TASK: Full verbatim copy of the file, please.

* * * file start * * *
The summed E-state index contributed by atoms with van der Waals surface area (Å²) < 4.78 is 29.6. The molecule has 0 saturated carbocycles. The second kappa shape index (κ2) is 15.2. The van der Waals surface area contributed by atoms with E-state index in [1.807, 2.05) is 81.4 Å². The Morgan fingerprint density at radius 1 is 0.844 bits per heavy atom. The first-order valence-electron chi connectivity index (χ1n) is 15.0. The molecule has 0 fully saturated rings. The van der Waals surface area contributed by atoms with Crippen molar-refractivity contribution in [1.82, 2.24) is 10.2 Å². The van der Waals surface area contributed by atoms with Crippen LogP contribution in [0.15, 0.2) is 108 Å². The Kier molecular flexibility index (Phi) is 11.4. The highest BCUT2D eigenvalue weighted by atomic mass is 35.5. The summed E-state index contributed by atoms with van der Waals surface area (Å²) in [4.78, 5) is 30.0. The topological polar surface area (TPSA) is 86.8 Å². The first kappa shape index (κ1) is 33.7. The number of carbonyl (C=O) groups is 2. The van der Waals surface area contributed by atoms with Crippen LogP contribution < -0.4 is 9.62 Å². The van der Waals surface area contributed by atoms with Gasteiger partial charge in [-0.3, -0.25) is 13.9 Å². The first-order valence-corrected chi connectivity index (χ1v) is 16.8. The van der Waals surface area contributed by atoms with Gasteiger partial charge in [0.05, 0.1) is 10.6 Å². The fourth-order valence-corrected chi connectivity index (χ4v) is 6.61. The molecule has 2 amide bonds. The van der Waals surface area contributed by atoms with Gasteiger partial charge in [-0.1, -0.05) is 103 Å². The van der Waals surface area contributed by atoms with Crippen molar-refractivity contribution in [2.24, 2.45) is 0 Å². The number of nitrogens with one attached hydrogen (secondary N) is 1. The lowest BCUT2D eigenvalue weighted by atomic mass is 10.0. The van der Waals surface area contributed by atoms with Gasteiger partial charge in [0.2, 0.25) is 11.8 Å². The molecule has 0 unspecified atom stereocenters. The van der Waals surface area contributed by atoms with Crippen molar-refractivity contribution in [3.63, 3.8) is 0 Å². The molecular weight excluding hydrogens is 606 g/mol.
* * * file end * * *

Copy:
The summed E-state index contributed by atoms with van der Waals surface area (Å²) < 4.78 is 29.6. The molecule has 0 saturated carbocycles. The second kappa shape index (κ2) is 15.2. The van der Waals surface area contributed by atoms with E-state index in [1.807, 2.05) is 81.4 Å². The Morgan fingerprint density at radius 1 is 0.844 bits per heavy atom. The first-order valence-electron chi connectivity index (χ1n) is 15.0. The molecule has 0 fully saturated rings. The van der Waals surface area contributed by atoms with Crippen molar-refractivity contribution in [1.82, 2.24) is 10.2 Å². The van der Waals surface area contributed by atoms with Crippen LogP contribution in [0.15, 0.2) is 108 Å². The Kier molecular flexibility index (Phi) is 11.4. The highest BCUT2D eigenvalue weighted by atomic mass is 35.5. The summed E-state index contributed by atoms with van der Waals surface area (Å²) in [4.78, 5) is 30.0. The topological polar surface area (TPSA) is 86.8 Å². The first kappa shape index (κ1) is 33.7. The number of carbonyl (C=O) groups is 2. The van der Waals surface area contributed by atoms with Crippen LogP contribution < -0.4 is 9.62 Å². The van der Waals surface area contributed by atoms with Gasteiger partial charge in [-0.3, -0.25) is 13.9 Å². The first-order valence-corrected chi connectivity index (χ1v) is 16.8. The van der Waals surface area contributed by atoms with Gasteiger partial charge in [0.05, 0.1) is 10.6 Å². The fourth-order valence-corrected chi connectivity index (χ4v) is 6.61. The molecule has 2 amide bonds. The van der Waals surface area contributed by atoms with Gasteiger partial charge in [-0.1, -0.05) is 103 Å². The van der Waals surface area contributed by atoms with Crippen molar-refractivity contribution in [2.24, 2.45) is 0 Å². The number of nitrogens with one attached hydrogen (secondary N) is 1. The lowest BCUT2D eigenvalue weighted by atomic mass is 10.0. The van der Waals surface area contributed by atoms with Gasteiger partial charge in [0.2, 0.25) is 11.8 Å². The molecule has 0 unspecified atom stereocenters. The van der Waals surface area contributed by atoms with Crippen molar-refractivity contribution in [3.63, 3.8) is 0 Å². The molecular weight excluding hydrogens is 606 g/mol.